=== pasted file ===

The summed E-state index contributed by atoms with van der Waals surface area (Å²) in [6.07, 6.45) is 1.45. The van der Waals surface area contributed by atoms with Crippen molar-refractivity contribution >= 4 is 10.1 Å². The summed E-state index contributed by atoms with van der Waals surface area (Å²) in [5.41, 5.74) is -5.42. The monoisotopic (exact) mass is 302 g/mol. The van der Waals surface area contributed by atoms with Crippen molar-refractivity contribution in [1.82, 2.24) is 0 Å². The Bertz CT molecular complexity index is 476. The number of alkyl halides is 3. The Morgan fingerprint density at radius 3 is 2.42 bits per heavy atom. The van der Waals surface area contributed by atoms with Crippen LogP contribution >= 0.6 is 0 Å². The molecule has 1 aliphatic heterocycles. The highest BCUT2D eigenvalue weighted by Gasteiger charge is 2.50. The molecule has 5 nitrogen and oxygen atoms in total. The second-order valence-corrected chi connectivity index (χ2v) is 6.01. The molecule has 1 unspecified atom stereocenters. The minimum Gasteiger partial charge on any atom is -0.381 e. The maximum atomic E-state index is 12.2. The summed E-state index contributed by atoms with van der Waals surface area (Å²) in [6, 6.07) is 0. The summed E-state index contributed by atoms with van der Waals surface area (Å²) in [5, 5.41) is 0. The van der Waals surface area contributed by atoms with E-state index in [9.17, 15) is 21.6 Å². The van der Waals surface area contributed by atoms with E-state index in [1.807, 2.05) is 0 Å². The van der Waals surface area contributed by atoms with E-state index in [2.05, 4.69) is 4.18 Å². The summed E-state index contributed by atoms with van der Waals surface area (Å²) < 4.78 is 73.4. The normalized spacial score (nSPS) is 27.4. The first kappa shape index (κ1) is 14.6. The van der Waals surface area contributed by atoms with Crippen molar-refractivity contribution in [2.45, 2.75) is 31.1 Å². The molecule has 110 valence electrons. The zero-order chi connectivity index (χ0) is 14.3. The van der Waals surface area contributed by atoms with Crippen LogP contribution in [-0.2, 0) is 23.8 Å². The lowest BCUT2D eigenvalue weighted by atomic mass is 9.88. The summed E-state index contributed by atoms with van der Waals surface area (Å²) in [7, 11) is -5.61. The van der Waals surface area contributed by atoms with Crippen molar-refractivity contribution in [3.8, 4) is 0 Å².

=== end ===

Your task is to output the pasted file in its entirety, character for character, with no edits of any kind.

The summed E-state index contributed by atoms with van der Waals surface area (Å²) in [6.07, 6.45) is 1.45. The van der Waals surface area contributed by atoms with Crippen molar-refractivity contribution >= 4 is 10.1 Å². The summed E-state index contributed by atoms with van der Waals surface area (Å²) in [5.41, 5.74) is -5.42. The monoisotopic (exact) mass is 302 g/mol. The van der Waals surface area contributed by atoms with Crippen molar-refractivity contribution in [1.82, 2.24) is 0 Å². The Bertz CT molecular complexity index is 476. The number of alkyl halides is 3. The Morgan fingerprint density at radius 3 is 2.42 bits per heavy atom. The van der Waals surface area contributed by atoms with Crippen LogP contribution >= 0.6 is 0 Å². The molecule has 1 aliphatic heterocycles. The highest BCUT2D eigenvalue weighted by Gasteiger charge is 2.50. The molecule has 5 nitrogen and oxygen atoms in total. The second-order valence-corrected chi connectivity index (χ2v) is 6.01. The molecule has 1 unspecified atom stereocenters. The minimum Gasteiger partial charge on any atom is -0.381 e. The maximum atomic E-state index is 12.2. The summed E-state index contributed by atoms with van der Waals surface area (Å²) in [6, 6.07) is 0. The summed E-state index contributed by atoms with van der Waals surface area (Å²) in [5, 5.41) is 0. The van der Waals surface area contributed by atoms with E-state index in [9.17, 15) is 21.6 Å². The van der Waals surface area contributed by atoms with E-state index in [1.807, 2.05) is 0 Å². The van der Waals surface area contributed by atoms with E-state index in [2.05, 4.69) is 4.18 Å². The summed E-state index contributed by atoms with van der Waals surface area (Å²) < 4.78 is 73.4. The normalized spacial score (nSPS) is 27.4. The first kappa shape index (κ1) is 14.6. The van der Waals surface area contributed by atoms with Crippen molar-refractivity contribution in [2.45, 2.75) is 31.1 Å². The molecule has 110 valence electrons. The zero-order chi connectivity index (χ0) is 14.3. The van der Waals surface area contributed by atoms with Crippen LogP contribution in [-0.2, 0) is 23.8 Å². The lowest BCUT2D eigenvalue weighted by atomic mass is 9.88. The summed E-state index contributed by atoms with van der Waals surface area (Å²) in [7, 11) is -5.61. The van der Waals surface area contributed by atoms with Crippen molar-refractivity contribution in [3.8, 4) is 0 Å².